I want to mention microsites. A lot of the examples I just showed you actually come from microsites which is basically just a small customizable websites that fits seamlessly in within your larger site. And they’re mainly used on attorney bio pages. It’s really a great way to create a flexible and robust marketing platform for your individual attorneys. It’s really a big trend right now. So, I’m going to give you some domain names if you’d like to check out jimersoncobb.com and that’s, J-I-M-E-R-S-O-N, Cobb C-O-B-B.com. And then also Searcyla, S-E-A-R-C-Y la.com. These are great examples of microsites. And the one thing I would say about this is, you really only need to use them if you have a lot of content for your attorneys. We recently worked with a law firm that had over a hundred attorneys and they all had so much content. They all had publications and case studies and seminars and photos and social media and they had everything. So, for us this option was critical and it allows you to organize everything. And presents it all in unified manner and it follows the style of the current site, so it really looks like it belongs there.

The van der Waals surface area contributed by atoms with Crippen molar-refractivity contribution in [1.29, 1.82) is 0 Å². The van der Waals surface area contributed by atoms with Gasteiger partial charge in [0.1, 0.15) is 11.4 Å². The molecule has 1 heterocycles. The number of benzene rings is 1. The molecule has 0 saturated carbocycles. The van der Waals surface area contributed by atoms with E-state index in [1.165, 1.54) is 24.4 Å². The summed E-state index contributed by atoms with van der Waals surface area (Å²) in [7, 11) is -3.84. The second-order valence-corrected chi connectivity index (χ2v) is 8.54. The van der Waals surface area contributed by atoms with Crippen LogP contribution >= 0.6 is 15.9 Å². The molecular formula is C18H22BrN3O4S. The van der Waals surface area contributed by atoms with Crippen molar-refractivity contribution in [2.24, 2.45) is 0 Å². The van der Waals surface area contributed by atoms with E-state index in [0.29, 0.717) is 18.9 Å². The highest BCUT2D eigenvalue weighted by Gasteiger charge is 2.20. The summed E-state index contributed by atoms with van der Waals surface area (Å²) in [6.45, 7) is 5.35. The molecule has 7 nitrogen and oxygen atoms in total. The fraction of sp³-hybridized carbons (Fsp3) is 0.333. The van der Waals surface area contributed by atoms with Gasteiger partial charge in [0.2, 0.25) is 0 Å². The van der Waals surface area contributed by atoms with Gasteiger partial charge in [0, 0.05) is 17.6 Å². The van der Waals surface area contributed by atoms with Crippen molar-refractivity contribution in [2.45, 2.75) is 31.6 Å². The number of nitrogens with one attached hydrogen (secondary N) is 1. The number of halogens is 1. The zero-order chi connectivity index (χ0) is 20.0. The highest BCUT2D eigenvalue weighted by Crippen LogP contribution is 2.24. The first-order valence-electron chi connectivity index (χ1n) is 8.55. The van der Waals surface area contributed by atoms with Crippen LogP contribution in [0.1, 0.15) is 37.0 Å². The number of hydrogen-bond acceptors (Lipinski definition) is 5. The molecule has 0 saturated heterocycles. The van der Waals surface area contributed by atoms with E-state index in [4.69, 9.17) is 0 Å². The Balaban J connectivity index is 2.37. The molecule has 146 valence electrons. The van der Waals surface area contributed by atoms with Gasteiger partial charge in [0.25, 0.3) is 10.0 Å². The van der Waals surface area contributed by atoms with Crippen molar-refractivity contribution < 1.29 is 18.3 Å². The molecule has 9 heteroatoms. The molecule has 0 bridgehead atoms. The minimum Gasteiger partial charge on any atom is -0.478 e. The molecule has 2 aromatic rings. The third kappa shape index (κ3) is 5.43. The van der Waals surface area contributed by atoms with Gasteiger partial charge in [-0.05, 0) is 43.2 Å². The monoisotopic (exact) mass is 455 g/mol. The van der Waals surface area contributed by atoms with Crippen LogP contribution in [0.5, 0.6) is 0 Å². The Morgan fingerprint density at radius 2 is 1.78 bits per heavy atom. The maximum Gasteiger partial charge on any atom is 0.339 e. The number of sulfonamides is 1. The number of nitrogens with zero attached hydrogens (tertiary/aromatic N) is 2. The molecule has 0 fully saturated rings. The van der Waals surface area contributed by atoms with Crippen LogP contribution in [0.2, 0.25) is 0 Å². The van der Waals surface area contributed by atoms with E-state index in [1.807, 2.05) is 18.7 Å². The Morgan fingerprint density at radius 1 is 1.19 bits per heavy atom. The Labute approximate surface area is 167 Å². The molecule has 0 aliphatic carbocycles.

As I mentioned, I’m assuming that many of you are the ones that are tweaking the bios on the pages and asking your colleagues to get the information to use so you can make the changes on the website. So, before you start, like I said, this is what I do pretty much every day and if you ask yourself these questions beforehand it’ll really help keep the bios consistent, which is one of the main factors you want to consider when are gathering the content. The more consistent it is, the better it’s going to look. And I would even venture to say that if it’s going to be outdated and it’s going to be a mess, and it’s going to be incomplete, don’t even include it. It needs to be updated, it needs to look the same from bio to bio. The consistency is key. So, these are some things. When you start gathering content and you realize, “Oh jeez,” like this guy is Mr. Boyd, this guy is Attorney Boyd, this is a colon, this is a comma and it’s going to drive you crazy. I hope either of these questions in the next few slides will help you kind of get a hold on that information. So, how do you want the attorney reference throughout the body? Mr. Boyd is obviously a very formal one. Attorney Boyd P., first name basis, again it depends on the culture of your firm. What order do you want the attorneys to appear in? Most attorney pages are either going to start from a drop down menu. Perhaps a landing page. Even a list. So, you have to decide if you’ll going to go alphabetical order way. If you’re going to go alphabetical order first name. We’re going to go alphabetical order last name. Or even if you’re going to take more of the hierarchy approach, list the partners first then council to make those decisions. Who will you feature on the website? Are you going to list paralegals? Are you going to list your ministry of staff, your marketing people or are you just going to list the partners? A lot of that has to do with the size of the firm. But you’ll want to make those decisions ahead of time, so you know who to ask for information. What kind of contact information do you want to share? Are you going to give out the main phone number? Are you going to give the extensions? Do you want people to have your extensions? What order do you want the categories to appear?